Anyone charmed by medieval history will be in dreamland in the UNESCO city of Regensburg, where 1,500 listed monuments have stood the test of centuries. In the days of the Holy Roman Empire, Regensburg hosted the Imperial Diet, and you can stand in the very place where some of Europe’s most powerful men would assemble.
Patrician families tried to outdo each other by making their home the tallest in the city, leaving the townscape a Romantic sea of towers, while the city was a ecclesiastical centre and has more churches than you could possibly manage in one trip.
Regensburg balances its weighty culture with the highest concentration of bars of any German city, and an easy-going, almost-Mediterranean ambience on its squares.
Let’s have a look at the best things to do in Regensburg:
1. St Peter’s Cathedral
Seen as the pinnacle of southern German Gothic art, Regensburg cathedral is the kind of monument that can keep you enthralled for hours.
Fair to say there’s a lot going on at this completely preserved building, from the statuary and ornamentation on the main portal, facade and towers to the intriguing building elements like the Eselsturm, a vestigial Romanesque tower from the old cathedral on the north side.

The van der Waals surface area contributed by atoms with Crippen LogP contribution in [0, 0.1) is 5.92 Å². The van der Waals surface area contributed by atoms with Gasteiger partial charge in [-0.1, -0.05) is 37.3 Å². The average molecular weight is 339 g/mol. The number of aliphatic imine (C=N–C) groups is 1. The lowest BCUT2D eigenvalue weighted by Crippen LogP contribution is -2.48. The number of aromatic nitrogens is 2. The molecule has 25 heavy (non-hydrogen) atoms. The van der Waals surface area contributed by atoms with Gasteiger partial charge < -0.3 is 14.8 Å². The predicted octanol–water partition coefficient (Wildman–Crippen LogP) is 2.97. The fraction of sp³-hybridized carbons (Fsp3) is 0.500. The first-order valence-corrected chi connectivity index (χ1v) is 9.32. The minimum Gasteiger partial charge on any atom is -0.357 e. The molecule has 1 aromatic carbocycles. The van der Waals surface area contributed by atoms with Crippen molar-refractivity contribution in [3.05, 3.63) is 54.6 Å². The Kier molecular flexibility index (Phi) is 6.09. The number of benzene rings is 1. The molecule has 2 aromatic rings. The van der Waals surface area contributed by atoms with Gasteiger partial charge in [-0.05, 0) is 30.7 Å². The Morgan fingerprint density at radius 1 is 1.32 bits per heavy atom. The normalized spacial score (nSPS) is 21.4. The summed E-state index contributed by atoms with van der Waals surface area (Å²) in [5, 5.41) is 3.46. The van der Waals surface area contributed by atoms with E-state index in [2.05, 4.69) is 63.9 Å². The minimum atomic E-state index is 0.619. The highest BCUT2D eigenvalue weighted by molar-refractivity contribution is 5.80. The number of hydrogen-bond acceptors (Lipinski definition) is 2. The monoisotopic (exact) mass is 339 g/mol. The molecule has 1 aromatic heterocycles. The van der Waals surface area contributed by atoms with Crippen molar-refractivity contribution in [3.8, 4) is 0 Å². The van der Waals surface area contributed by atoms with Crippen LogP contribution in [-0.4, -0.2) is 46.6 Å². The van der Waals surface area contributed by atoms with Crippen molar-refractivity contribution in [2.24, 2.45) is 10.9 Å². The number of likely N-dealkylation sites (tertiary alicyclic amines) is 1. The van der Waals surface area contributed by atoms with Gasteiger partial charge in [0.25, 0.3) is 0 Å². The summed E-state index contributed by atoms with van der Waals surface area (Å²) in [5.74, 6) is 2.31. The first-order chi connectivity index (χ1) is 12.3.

Also older than the current building is the cloister, which, unusually, is disconnected from today’s cathedral.
In the vast nave and choir inside you’ll be met by one of the most complete sets of Medieval stained glass of any church in the German speaking world,. Also look out for the silver high altar from the 17th and 18th century and the tomb of Margareta Tucherin, sculpted by the early Renaissance master Peter Vischer the Elder.
A triangular square in the centre of the old town, Haidplatz was the scene of jousting tournaments in the middle ages.
The dominant building is the fortress-like Goldenes Kreuz (Golden Cross), a patrician house, the oldest elements of which date to the 13th century.